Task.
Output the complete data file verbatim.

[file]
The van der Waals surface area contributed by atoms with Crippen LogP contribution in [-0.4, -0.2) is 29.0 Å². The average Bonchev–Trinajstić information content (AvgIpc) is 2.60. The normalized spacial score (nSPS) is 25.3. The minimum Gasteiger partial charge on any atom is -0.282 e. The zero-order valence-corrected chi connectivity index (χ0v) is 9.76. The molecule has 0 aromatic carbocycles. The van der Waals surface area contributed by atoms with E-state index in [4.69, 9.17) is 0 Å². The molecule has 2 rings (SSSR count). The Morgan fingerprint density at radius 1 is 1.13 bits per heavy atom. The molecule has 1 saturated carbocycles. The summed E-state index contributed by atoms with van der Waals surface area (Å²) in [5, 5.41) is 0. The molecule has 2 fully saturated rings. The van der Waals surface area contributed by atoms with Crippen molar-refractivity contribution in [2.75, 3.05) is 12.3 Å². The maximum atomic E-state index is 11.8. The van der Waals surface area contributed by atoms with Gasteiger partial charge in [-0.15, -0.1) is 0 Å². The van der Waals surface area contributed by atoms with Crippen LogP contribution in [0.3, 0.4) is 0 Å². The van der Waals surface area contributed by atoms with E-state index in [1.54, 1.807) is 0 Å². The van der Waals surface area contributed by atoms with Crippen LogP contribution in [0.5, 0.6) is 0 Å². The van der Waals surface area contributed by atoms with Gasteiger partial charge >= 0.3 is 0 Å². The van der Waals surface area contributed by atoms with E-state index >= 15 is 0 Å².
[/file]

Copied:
The van der Waals surface area contributed by atoms with Crippen LogP contribution in [-0.4, -0.2) is 29.0 Å². The average Bonchev–Trinajstić information content (AvgIpc) is 2.60. The normalized spacial score (nSPS) is 25.3. The minimum Gasteiger partial charge on any atom is -0.282 e. The zero-order valence-corrected chi connectivity index (χ0v) is 9.76. The molecule has 0 aromatic carbocycles. The van der Waals surface area contributed by atoms with E-state index in [4.69, 9.17) is 0 Å². The molecule has 2 rings (SSSR count). The Morgan fingerprint density at radius 1 is 1.13 bits per heavy atom. The molecule has 1 saturated carbocycles. The summed E-state index contributed by atoms with van der Waals surface area (Å²) in [5, 5.41) is 0. The molecule has 2 fully saturated rings. The van der Waals surface area contributed by atoms with Crippen molar-refractivity contribution in [2.75, 3.05) is 12.3 Å². The maximum atomic E-state index is 11.8. The van der Waals surface area contributed by atoms with Gasteiger partial charge in [-0.15, -0.1) is 0 Å². The van der Waals surface area contributed by atoms with Crippen LogP contribution in [0.3, 0.4) is 0 Å². The van der Waals surface area contributed by atoms with E-state index in [1.54, 1.807) is 0 Å². The van der Waals surface area contributed by atoms with Crippen LogP contribution in [0.5, 0.6) is 0 Å². The van der Waals surface area contributed by atoms with Gasteiger partial charge >= 0.3 is 0 Å². The van der Waals surface area contributed by atoms with E-state index >= 15 is 0 Å².